I learn that Christina has delivered from David the Lay Counsellor, who calls me to tell me so. The line is bad, and although I establish that she delivered at Ipusukilo rural health centre on 3rd June, that the baby is a boy and both he and Christina are doing fine, I cannot confirm for certain that the infant received Nevirapine at birth. It is during delivery that a baby born to an HIV positive mother is most vulnerable to infection, therefore it is crucial that Nevirapine syrup (anti-retroviral prophylaxis) is administered as soon as possible to minimize the risk of transmission. By now I know where Christina lives, so on Sunday 5th June I journey out to see her, in the company of Anthony, the Clinical Officer who has been attending to Christina since she was enrolled on the PMTCT programme.
The arrival of a vehicle, particularly one with a musungu (white person) inside, attracts curious children, dusty and barefoot. They seem to appear out of the bushes, from all directions, their clothes hanging off them in scraps. The family is not expecting us, but welcomes us enthusiastically, particularly Christina’s mother Joyce, who claps her hands and clasps me in a bone-crunching embrace. Christina emerges from the house, wearing the same batik dress she was wearing on the first day I met her. It is a huge relief to see her up and smiling.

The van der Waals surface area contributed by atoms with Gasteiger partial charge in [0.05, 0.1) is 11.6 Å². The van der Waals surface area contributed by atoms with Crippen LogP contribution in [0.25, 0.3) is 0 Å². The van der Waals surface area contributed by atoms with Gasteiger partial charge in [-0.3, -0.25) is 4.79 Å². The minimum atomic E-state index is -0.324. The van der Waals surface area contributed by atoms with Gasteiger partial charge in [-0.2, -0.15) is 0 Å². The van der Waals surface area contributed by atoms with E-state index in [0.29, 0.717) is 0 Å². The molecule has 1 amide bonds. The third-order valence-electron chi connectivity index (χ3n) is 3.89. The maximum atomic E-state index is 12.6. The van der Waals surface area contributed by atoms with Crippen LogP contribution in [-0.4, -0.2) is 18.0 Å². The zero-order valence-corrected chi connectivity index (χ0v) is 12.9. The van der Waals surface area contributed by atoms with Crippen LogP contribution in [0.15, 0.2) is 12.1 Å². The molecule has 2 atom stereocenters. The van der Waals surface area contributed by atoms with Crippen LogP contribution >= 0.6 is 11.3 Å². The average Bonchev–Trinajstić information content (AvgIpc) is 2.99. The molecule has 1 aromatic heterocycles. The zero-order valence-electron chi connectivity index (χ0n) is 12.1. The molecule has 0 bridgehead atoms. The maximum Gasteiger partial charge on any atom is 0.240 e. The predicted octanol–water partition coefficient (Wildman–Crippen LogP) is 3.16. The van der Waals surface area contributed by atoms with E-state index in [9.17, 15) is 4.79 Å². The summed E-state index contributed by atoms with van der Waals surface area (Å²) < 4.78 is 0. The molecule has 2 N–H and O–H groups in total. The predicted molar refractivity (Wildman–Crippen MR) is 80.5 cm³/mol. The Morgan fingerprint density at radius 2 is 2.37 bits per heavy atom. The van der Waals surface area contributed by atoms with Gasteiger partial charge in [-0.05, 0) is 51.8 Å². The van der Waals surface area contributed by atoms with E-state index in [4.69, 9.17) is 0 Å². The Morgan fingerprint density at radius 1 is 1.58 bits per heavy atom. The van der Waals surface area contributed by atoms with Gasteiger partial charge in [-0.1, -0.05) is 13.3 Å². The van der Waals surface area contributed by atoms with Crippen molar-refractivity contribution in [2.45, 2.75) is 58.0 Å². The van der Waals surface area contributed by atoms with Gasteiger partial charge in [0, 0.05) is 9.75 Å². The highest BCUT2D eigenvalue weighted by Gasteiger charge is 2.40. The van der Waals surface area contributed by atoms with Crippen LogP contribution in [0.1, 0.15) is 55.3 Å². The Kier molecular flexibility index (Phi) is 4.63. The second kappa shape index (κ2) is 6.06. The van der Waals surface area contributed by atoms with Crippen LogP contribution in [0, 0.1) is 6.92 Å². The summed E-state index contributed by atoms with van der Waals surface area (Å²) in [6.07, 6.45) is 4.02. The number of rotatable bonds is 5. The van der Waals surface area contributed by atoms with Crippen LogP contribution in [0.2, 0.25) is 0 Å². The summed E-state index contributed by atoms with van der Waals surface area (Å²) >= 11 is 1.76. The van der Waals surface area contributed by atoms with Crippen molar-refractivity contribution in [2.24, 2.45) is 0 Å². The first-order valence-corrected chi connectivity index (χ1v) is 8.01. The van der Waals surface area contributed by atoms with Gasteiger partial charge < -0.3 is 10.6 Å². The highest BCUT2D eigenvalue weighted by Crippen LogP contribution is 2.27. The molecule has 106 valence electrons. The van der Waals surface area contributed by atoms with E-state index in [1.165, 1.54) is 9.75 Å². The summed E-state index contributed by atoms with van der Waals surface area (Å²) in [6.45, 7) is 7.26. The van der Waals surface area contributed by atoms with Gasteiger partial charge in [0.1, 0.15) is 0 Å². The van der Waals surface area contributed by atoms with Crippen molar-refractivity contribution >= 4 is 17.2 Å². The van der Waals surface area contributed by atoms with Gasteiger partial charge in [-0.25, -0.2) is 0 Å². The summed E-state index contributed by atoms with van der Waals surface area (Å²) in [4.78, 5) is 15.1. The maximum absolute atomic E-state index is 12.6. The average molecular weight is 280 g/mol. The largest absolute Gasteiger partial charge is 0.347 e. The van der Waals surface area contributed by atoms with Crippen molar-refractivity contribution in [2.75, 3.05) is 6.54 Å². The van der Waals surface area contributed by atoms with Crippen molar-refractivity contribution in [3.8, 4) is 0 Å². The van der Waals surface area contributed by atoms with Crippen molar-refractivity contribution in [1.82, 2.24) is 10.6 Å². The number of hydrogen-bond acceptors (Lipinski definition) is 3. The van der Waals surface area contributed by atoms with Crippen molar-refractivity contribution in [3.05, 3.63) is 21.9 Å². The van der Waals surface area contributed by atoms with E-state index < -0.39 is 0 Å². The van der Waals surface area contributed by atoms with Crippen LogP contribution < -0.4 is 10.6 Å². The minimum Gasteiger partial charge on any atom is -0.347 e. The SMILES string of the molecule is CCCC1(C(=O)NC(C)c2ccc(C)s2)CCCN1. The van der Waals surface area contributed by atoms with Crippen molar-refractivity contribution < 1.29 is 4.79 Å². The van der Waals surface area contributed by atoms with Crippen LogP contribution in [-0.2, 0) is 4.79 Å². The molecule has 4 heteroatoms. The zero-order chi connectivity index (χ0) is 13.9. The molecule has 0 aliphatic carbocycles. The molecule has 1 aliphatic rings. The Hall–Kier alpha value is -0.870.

She quickly leads me into a room inside the family’s thatched hut, and introduces me to a bundle of blankets and pink and white knitwear – Patrick. Newborns are packed in so many layers here in Zambia, it’s hard to make out their actual size. On arrival at the maternity ward at Luwingu District Hospital, it’s not clear which are the babies and which are piles of blankets. Invariably, what looks like a pile of blankets is usually a baby – approach a bed and the mother will fold back the blanket to reveal a tiny wrinkled face. The women’s fear of the baby getting cold clearly outweighs that of the baby suffocating. Patrick is lucky enough not to have his face covered, but he is wearing a pink hat – Christina had made no secret of the fact she was hoping for a baby girl.
He has been named after a brother of Christina’s who died in April last year, aged only 40. Christina is the fourth of eight children, and all three of her older siblings have died in adulthood, in the same order that they were born. When I first met Joyce back in March, she lamented that Christina was next. When I had asked her how her children had died, the answer was simply ‘ubuloshi’ – witchcraft. As my relationship with the family has developed, I have been able to delve a little deeper. The first, I learn, had ‘malaria and hiccups’. The second had the misfortune to lose his wife to his younger brother, an affair which brought him bad luck and eventual death. The implication, I later learn from Legzai, the Counsellor who translated the conversation, is that the younger brother put a spell on the second-born, so he could continue the relationship with his wife. Indeed, when he was out of the way, the couple later married. Patrick, the third to pass away, had something moving in his stomach which couldn’t be seen by medical professionals. Since modern medicine couldn’t provide any answers, the family took him to see a ‘ng’anga’, a traditional healer. The ng’anga informed the family that Patrick had received magic as a child, which had caused this stomach problem later in life.